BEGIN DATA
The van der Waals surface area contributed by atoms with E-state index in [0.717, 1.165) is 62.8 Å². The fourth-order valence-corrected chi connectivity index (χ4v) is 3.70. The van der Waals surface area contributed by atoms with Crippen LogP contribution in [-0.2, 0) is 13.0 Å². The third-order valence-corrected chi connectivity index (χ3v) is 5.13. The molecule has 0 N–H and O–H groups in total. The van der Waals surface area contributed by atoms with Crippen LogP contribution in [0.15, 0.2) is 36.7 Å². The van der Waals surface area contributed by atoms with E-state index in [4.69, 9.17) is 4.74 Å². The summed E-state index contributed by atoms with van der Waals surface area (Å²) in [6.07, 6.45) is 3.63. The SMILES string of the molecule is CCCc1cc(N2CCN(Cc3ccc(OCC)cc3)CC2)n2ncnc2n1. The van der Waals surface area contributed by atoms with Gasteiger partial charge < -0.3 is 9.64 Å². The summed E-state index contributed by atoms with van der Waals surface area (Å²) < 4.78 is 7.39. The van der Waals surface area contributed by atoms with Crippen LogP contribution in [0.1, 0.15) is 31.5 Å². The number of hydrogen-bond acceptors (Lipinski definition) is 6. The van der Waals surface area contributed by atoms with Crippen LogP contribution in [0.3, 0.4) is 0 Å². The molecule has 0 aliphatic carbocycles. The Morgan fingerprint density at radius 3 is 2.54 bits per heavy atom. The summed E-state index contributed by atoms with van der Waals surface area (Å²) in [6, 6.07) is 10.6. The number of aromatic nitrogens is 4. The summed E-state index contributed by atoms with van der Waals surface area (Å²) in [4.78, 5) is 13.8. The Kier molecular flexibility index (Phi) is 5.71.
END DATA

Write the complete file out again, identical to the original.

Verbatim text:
The van der Waals surface area contributed by atoms with E-state index in [0.717, 1.165) is 62.8 Å². The fourth-order valence-corrected chi connectivity index (χ4v) is 3.70. The van der Waals surface area contributed by atoms with Crippen LogP contribution in [-0.2, 0) is 13.0 Å². The third-order valence-corrected chi connectivity index (χ3v) is 5.13. The molecule has 0 N–H and O–H groups in total. The van der Waals surface area contributed by atoms with Crippen LogP contribution in [0.15, 0.2) is 36.7 Å². The van der Waals surface area contributed by atoms with E-state index in [4.69, 9.17) is 4.74 Å². The summed E-state index contributed by atoms with van der Waals surface area (Å²) in [6.07, 6.45) is 3.63. The SMILES string of the molecule is CCCc1cc(N2CCN(Cc3ccc(OCC)cc3)CC2)n2ncnc2n1. The van der Waals surface area contributed by atoms with Gasteiger partial charge < -0.3 is 9.64 Å². The summed E-state index contributed by atoms with van der Waals surface area (Å²) < 4.78 is 7.39. The van der Waals surface area contributed by atoms with Crippen LogP contribution in [0.1, 0.15) is 31.5 Å². The number of hydrogen-bond acceptors (Lipinski definition) is 6. The van der Waals surface area contributed by atoms with Crippen LogP contribution in [0.3, 0.4) is 0 Å². The molecule has 0 aliphatic carbocycles. The Morgan fingerprint density at radius 3 is 2.54 bits per heavy atom. The summed E-state index contributed by atoms with van der Waals surface area (Å²) in [6, 6.07) is 10.6. The number of aromatic nitrogens is 4. The summed E-state index contributed by atoms with van der Waals surface area (Å²) in [4.78, 5) is 13.8. The Kier molecular flexibility index (Phi) is 5.71.